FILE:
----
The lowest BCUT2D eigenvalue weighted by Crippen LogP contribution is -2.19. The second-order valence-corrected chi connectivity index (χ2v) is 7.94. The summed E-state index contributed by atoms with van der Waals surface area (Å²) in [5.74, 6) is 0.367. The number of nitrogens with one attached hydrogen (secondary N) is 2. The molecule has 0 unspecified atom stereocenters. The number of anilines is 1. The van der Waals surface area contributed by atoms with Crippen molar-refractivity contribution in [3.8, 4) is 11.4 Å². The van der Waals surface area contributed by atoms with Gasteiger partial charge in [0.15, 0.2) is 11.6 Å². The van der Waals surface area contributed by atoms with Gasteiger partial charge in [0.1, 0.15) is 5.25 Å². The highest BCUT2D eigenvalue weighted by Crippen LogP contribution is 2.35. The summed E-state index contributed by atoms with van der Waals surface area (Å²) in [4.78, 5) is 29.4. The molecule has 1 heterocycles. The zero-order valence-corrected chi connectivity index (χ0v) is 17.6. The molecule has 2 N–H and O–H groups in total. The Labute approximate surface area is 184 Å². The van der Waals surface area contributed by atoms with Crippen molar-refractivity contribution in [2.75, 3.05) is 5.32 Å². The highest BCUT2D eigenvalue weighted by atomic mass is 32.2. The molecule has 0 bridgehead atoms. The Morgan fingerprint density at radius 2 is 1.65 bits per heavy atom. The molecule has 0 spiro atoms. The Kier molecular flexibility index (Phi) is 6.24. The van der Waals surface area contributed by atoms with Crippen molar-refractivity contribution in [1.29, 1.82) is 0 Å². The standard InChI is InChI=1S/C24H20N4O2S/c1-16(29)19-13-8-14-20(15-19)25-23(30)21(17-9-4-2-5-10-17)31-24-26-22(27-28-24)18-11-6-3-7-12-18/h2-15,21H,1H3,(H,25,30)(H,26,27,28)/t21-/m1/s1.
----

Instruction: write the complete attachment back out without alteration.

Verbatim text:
The lowest BCUT2D eigenvalue weighted by Crippen LogP contribution is -2.19. The second-order valence-corrected chi connectivity index (χ2v) is 7.94. The summed E-state index contributed by atoms with van der Waals surface area (Å²) in [5.74, 6) is 0.367. The number of nitrogens with one attached hydrogen (secondary N) is 2. The molecule has 0 unspecified atom stereocenters. The number of anilines is 1. The van der Waals surface area contributed by atoms with Crippen molar-refractivity contribution in [3.8, 4) is 11.4 Å². The van der Waals surface area contributed by atoms with Gasteiger partial charge in [0.15, 0.2) is 11.6 Å². The van der Waals surface area contributed by atoms with Gasteiger partial charge in [0.1, 0.15) is 5.25 Å². The highest BCUT2D eigenvalue weighted by Crippen LogP contribution is 2.35. The summed E-state index contributed by atoms with van der Waals surface area (Å²) in [4.78, 5) is 29.4. The molecule has 1 heterocycles. The zero-order valence-corrected chi connectivity index (χ0v) is 17.6. The molecule has 2 N–H and O–H groups in total. The Labute approximate surface area is 184 Å². The van der Waals surface area contributed by atoms with Crippen molar-refractivity contribution in [2.75, 3.05) is 5.32 Å². The highest BCUT2D eigenvalue weighted by atomic mass is 32.2. The molecule has 0 bridgehead atoms. The Morgan fingerprint density at radius 2 is 1.65 bits per heavy atom. The molecule has 0 spiro atoms. The Kier molecular flexibility index (Phi) is 6.24. The van der Waals surface area contributed by atoms with Crippen molar-refractivity contribution in [1.29, 1.82) is 0 Å². The standard InChI is InChI=1S/C24H20N4O2S/c1-16(29)19-13-8-14-20(15-19)25-23(30)21(17-9-4-2-5-10-17)31-24-26-22(27-28-24)18-11-6-3-7-12-18/h2-15,21H,1H3,(H,25,30)(H,26,27,28)/t21-/m1/s1.